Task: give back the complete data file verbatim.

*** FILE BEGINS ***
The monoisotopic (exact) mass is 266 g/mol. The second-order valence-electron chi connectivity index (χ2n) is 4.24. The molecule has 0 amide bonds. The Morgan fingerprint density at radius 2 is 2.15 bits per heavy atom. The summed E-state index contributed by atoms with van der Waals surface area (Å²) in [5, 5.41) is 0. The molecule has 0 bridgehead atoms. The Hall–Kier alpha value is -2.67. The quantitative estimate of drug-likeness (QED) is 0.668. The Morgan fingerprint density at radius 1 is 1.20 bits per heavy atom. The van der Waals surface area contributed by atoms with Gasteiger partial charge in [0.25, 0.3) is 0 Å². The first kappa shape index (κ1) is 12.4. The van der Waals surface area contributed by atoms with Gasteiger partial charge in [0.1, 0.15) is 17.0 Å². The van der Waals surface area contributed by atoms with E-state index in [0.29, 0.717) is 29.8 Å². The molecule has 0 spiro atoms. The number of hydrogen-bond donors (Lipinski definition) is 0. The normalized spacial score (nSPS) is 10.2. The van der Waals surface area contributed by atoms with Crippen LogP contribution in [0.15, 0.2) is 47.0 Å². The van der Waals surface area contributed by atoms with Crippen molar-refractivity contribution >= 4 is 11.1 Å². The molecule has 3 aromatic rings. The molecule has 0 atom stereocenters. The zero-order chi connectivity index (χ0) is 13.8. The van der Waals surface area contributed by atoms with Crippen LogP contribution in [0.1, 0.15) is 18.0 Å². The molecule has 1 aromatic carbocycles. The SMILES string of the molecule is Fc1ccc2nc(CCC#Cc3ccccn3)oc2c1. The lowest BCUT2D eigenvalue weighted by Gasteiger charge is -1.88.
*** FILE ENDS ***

The monoisotopic (exact) mass is 266 g/mol. The second-order valence-electron chi connectivity index (χ2n) is 4.24. The molecule has 0 amide bonds. The Morgan fingerprint density at radius 2 is 2.15 bits per heavy atom. The summed E-state index contributed by atoms with van der Waals surface area (Å²) in [5, 5.41) is 0. The molecule has 0 bridgehead atoms. The Hall–Kier alpha value is -2.67. The quantitative estimate of drug-likeness (QED) is 0.668. The Morgan fingerprint density at radius 1 is 1.20 bits per heavy atom. The van der Waals surface area contributed by atoms with Gasteiger partial charge in [0.25, 0.3) is 0 Å². The first kappa shape index (κ1) is 12.4. The van der Waals surface area contributed by atoms with Gasteiger partial charge in [0.1, 0.15) is 17.0 Å². The van der Waals surface area contributed by atoms with E-state index in [0.29, 0.717) is 29.8 Å². The molecule has 0 spiro atoms. The number of hydrogen-bond donors (Lipinski definition) is 0. The normalized spacial score (nSPS) is 10.2. The van der Waals surface area contributed by atoms with Crippen LogP contribution in [0.15, 0.2) is 47.0 Å². The van der Waals surface area contributed by atoms with Crippen molar-refractivity contribution >= 4 is 11.1 Å². The molecule has 3 aromatic rings. The molecule has 0 atom stereocenters. The zero-order chi connectivity index (χ0) is 13.8. The van der Waals surface area contributed by atoms with Crippen LogP contribution in [0.1, 0.15) is 18.0 Å². The molecule has 1 aromatic carbocycles. The SMILES string of the molecule is Fc1ccc2nc(CCC#Cc3ccccn3)oc2c1. The lowest BCUT2D eigenvalue weighted by Gasteiger charge is -1.88.